Oil rose more than 1% on Wednesday, supported by U.S. government data that showed crude and fuel inventories dropped last week, although concerns about the ongoing coronavirus pandemic capped gains.
Brent crude rose 53 cents, or 1.3%, to $42.25 a barrel. U.S. West Texas Intermediate crude settled 13 cents, or 0.3%, higher at $39.93 per barrel.
U.S. crude, gasoline and distillate inventories all fell last week, Energy Information Administration data showed. Crude inventories fell by 1.6 million barrels, less than forecast; gasoline stocks dropped more than expected, sliding by 4 million barrels; while distillate stockpiles posted a surprise drawdown of 3.4 million barrels.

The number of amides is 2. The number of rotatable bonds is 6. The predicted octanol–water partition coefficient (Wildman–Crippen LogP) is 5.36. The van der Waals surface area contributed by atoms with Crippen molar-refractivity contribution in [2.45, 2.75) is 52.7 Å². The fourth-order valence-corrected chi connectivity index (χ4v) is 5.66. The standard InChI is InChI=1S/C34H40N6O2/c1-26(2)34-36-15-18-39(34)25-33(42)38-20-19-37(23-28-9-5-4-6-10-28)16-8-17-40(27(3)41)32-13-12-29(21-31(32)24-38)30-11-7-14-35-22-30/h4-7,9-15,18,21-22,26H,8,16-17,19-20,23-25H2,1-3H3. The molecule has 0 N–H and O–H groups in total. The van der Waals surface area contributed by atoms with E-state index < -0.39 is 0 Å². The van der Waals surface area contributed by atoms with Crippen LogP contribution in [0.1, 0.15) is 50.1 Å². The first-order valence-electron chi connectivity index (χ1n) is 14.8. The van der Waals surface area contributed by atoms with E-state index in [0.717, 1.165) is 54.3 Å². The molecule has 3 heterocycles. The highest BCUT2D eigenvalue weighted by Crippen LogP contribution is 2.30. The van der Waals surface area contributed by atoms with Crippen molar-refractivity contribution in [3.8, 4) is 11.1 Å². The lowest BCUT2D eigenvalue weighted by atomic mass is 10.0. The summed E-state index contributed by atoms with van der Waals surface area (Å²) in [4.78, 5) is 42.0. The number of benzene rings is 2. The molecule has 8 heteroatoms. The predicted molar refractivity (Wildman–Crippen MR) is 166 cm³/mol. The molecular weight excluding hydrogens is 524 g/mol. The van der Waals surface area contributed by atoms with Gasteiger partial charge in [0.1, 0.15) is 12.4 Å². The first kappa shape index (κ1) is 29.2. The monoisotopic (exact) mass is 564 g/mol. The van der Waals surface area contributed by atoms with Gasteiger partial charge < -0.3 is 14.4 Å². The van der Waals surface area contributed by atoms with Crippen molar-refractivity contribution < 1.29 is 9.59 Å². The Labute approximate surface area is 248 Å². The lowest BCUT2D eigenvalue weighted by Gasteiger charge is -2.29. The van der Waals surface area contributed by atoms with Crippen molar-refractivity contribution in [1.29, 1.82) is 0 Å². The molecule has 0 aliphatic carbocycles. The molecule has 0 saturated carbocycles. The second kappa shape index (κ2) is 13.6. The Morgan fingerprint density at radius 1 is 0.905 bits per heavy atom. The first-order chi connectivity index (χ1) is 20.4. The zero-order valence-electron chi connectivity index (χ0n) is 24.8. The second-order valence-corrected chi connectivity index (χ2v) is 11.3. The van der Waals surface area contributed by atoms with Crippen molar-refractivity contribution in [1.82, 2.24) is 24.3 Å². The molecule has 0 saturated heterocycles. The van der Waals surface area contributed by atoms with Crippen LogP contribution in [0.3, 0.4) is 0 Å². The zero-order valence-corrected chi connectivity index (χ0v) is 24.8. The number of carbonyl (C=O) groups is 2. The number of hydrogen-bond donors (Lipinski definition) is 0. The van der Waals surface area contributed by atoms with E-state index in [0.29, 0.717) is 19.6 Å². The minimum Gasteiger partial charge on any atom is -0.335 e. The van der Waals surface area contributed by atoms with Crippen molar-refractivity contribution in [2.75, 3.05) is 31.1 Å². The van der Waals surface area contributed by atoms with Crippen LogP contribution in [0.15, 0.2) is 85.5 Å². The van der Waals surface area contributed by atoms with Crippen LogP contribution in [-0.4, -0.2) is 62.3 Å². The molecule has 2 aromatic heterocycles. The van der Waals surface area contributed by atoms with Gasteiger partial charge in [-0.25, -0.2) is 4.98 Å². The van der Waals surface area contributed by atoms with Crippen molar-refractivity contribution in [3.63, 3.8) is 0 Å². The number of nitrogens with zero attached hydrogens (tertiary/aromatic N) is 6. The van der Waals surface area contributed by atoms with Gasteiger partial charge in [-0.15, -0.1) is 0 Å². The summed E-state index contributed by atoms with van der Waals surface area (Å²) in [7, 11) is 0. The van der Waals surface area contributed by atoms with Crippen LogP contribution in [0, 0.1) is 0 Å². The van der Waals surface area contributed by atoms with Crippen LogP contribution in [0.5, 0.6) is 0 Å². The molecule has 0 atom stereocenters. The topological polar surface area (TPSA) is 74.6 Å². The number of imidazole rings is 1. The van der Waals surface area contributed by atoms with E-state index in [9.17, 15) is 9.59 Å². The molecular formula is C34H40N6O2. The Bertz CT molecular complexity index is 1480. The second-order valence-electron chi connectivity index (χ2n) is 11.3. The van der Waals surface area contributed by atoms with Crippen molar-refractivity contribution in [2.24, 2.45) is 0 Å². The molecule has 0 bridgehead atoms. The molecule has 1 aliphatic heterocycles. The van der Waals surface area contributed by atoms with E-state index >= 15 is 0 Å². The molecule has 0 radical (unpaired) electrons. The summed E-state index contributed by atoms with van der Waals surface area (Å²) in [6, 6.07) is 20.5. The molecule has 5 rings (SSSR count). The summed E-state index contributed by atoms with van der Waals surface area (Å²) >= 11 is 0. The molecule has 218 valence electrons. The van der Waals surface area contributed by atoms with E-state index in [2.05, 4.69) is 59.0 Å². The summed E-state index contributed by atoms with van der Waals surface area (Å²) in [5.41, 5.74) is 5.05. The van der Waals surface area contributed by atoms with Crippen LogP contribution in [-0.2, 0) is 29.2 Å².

“The distillate overhang that we’ve seen most of this year has been a primary bearish consideration to the energy complex and as that begins to adjust lower that can be viewed as supportive,” said Tony Headrick, energy markets analyst at CHS Hedging.
Elsewhere, better-than-expected German manufacturing data lifted some risk appetite on Wednesday.
But COVID-19 infections in countries including India, France and Spain and new restrictions in Britain have renewed worries about demand, just as more supply may come from Libya. In the United States, the death toll has passed 200,000.
Oil collapsed as the pandemic decimated demand, with Brent falling below $16, a 21-year low, in April. A record output cut by the Organization of the Petroleum Exporting Countries and allies, known as OPEC+, has helped revive prices.
OPEC faces a new challenge in that Libya, an OPEC member exempt from the supply cut, is aiming to boost supply after an easing of the country’s conflict. An oil tanker is expected to load crude at Libya’s Marsa el-Hariga terminal this week, the first since January.